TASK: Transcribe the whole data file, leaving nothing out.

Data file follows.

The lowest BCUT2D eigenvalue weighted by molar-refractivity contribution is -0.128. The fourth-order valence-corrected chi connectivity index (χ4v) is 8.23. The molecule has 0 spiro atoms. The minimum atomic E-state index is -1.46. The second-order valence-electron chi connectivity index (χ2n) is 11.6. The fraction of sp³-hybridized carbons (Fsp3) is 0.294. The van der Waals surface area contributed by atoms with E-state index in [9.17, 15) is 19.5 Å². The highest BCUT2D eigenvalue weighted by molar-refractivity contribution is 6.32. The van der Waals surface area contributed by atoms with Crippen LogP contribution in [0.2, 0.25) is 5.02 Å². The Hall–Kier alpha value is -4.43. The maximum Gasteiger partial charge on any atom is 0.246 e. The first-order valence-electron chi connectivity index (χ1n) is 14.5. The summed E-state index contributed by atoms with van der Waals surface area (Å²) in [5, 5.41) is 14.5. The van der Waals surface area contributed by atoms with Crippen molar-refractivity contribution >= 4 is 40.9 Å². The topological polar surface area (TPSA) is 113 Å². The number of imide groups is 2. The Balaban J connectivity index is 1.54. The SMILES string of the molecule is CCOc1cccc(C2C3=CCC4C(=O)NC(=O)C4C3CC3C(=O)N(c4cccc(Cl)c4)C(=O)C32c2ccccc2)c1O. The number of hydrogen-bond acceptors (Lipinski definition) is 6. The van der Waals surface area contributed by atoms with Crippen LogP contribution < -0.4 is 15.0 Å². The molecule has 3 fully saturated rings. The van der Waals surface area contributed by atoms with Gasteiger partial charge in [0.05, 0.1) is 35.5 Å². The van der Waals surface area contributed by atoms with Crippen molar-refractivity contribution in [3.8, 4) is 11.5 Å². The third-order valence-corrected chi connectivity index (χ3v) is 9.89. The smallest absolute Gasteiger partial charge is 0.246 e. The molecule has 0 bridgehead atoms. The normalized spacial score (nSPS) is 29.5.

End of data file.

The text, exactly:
The lowest BCUT2D eigenvalue weighted by molar-refractivity contribution is -0.128. The fourth-order valence-corrected chi connectivity index (χ4v) is 8.23. The molecule has 0 spiro atoms. The minimum atomic E-state index is -1.46. The second-order valence-electron chi connectivity index (χ2n) is 11.6. The fraction of sp³-hybridized carbons (Fsp3) is 0.294. The van der Waals surface area contributed by atoms with E-state index in [9.17, 15) is 19.5 Å². The highest BCUT2D eigenvalue weighted by molar-refractivity contribution is 6.32. The van der Waals surface area contributed by atoms with Crippen LogP contribution in [0.2, 0.25) is 5.02 Å². The Hall–Kier alpha value is -4.43. The maximum Gasteiger partial charge on any atom is 0.246 e. The first-order valence-electron chi connectivity index (χ1n) is 14.5. The summed E-state index contributed by atoms with van der Waals surface area (Å²) in [5, 5.41) is 14.5. The van der Waals surface area contributed by atoms with Crippen molar-refractivity contribution >= 4 is 40.9 Å². The topological polar surface area (TPSA) is 113 Å². The number of imide groups is 2. The Balaban J connectivity index is 1.54. The SMILES string of the molecule is CCOc1cccc(C2C3=CCC4C(=O)NC(=O)C4C3CC3C(=O)N(c4cccc(Cl)c4)C(=O)C32c2ccccc2)c1O. The number of hydrogen-bond acceptors (Lipinski definition) is 6. The van der Waals surface area contributed by atoms with Crippen LogP contribution < -0.4 is 15.0 Å². The molecule has 3 fully saturated rings. The van der Waals surface area contributed by atoms with Gasteiger partial charge in [0.05, 0.1) is 35.5 Å². The van der Waals surface area contributed by atoms with Crippen molar-refractivity contribution in [3.8, 4) is 11.5 Å². The third-order valence-corrected chi connectivity index (χ3v) is 9.89. The smallest absolute Gasteiger partial charge is 0.246 e. The molecule has 0 bridgehead atoms. The normalized spacial score (nSPS) is 29.5.